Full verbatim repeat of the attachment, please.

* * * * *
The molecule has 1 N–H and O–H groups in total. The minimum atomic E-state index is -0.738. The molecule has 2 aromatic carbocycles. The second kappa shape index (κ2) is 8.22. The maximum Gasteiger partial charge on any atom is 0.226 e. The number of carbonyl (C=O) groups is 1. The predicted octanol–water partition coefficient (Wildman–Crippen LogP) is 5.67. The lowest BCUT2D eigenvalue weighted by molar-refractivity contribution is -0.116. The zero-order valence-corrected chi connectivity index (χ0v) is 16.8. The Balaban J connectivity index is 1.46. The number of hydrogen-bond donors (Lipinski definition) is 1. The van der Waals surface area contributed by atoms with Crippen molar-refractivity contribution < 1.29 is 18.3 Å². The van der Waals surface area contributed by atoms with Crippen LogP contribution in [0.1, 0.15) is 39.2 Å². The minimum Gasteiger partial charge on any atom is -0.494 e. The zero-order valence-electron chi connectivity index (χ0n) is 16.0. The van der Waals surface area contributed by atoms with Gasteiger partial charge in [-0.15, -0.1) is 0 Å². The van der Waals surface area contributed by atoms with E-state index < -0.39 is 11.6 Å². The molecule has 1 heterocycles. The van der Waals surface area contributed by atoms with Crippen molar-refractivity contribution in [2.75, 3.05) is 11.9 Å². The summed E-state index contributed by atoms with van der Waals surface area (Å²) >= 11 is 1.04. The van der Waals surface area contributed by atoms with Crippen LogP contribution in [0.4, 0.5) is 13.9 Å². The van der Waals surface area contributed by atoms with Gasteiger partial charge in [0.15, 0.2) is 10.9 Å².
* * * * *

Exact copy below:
The molecule has 1 N–H and O–H groups in total. The minimum atomic E-state index is -0.738. The molecule has 2 aromatic carbocycles. The second kappa shape index (κ2) is 8.22. The maximum Gasteiger partial charge on any atom is 0.226 e. The number of carbonyl (C=O) groups is 1. The predicted octanol–water partition coefficient (Wildman–Crippen LogP) is 5.67. The lowest BCUT2D eigenvalue weighted by molar-refractivity contribution is -0.116. The zero-order valence-corrected chi connectivity index (χ0v) is 16.8. The Balaban J connectivity index is 1.46. The number of hydrogen-bond donors (Lipinski definition) is 1. The van der Waals surface area contributed by atoms with Crippen molar-refractivity contribution < 1.29 is 18.3 Å². The van der Waals surface area contributed by atoms with Crippen LogP contribution in [0.1, 0.15) is 39.2 Å². The minimum Gasteiger partial charge on any atom is -0.494 e. The zero-order valence-electron chi connectivity index (χ0n) is 16.0. The van der Waals surface area contributed by atoms with Gasteiger partial charge in [-0.15, -0.1) is 0 Å². The van der Waals surface area contributed by atoms with E-state index < -0.39 is 11.6 Å². The molecule has 1 heterocycles. The van der Waals surface area contributed by atoms with Crippen molar-refractivity contribution in [2.75, 3.05) is 11.9 Å². The summed E-state index contributed by atoms with van der Waals surface area (Å²) >= 11 is 1.04. The van der Waals surface area contributed by atoms with Crippen LogP contribution in [0.4, 0.5) is 13.9 Å². The van der Waals surface area contributed by atoms with Gasteiger partial charge in [0.15, 0.2) is 10.9 Å².